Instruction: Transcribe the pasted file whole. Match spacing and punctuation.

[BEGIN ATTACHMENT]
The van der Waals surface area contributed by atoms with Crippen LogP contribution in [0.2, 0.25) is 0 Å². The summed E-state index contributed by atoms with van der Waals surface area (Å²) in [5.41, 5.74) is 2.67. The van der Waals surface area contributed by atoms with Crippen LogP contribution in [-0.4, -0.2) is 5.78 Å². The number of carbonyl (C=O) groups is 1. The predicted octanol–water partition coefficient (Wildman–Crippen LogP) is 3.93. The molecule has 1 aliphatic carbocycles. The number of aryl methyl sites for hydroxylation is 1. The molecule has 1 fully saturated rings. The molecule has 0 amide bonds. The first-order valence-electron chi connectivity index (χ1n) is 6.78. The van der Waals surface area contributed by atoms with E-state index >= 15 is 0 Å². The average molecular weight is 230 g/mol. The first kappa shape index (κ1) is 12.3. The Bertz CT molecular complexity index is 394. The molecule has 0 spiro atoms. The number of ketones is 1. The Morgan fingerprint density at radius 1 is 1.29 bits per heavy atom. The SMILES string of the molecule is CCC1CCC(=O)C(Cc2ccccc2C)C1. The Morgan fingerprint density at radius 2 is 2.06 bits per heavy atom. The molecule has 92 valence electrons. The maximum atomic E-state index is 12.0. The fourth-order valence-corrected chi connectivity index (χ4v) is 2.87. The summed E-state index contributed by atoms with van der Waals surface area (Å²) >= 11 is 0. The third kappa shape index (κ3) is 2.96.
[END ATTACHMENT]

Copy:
The van der Waals surface area contributed by atoms with Crippen LogP contribution in [0.2, 0.25) is 0 Å². The summed E-state index contributed by atoms with van der Waals surface area (Å²) in [5.41, 5.74) is 2.67. The van der Waals surface area contributed by atoms with Crippen LogP contribution in [-0.4, -0.2) is 5.78 Å². The number of carbonyl (C=O) groups is 1. The predicted octanol–water partition coefficient (Wildman–Crippen LogP) is 3.93. The molecule has 1 aliphatic carbocycles. The number of aryl methyl sites for hydroxylation is 1. The molecule has 1 fully saturated rings. The molecule has 0 amide bonds. The first-order valence-electron chi connectivity index (χ1n) is 6.78. The van der Waals surface area contributed by atoms with E-state index >= 15 is 0 Å². The average molecular weight is 230 g/mol. The first kappa shape index (κ1) is 12.3. The Bertz CT molecular complexity index is 394. The molecule has 0 spiro atoms. The number of ketones is 1. The Morgan fingerprint density at radius 1 is 1.29 bits per heavy atom. The SMILES string of the molecule is CCC1CCC(=O)C(Cc2ccccc2C)C1. The Morgan fingerprint density at radius 2 is 2.06 bits per heavy atom. The molecule has 92 valence electrons. The maximum atomic E-state index is 12.0. The fourth-order valence-corrected chi connectivity index (χ4v) is 2.87. The summed E-state index contributed by atoms with van der Waals surface area (Å²) >= 11 is 0. The third kappa shape index (κ3) is 2.96.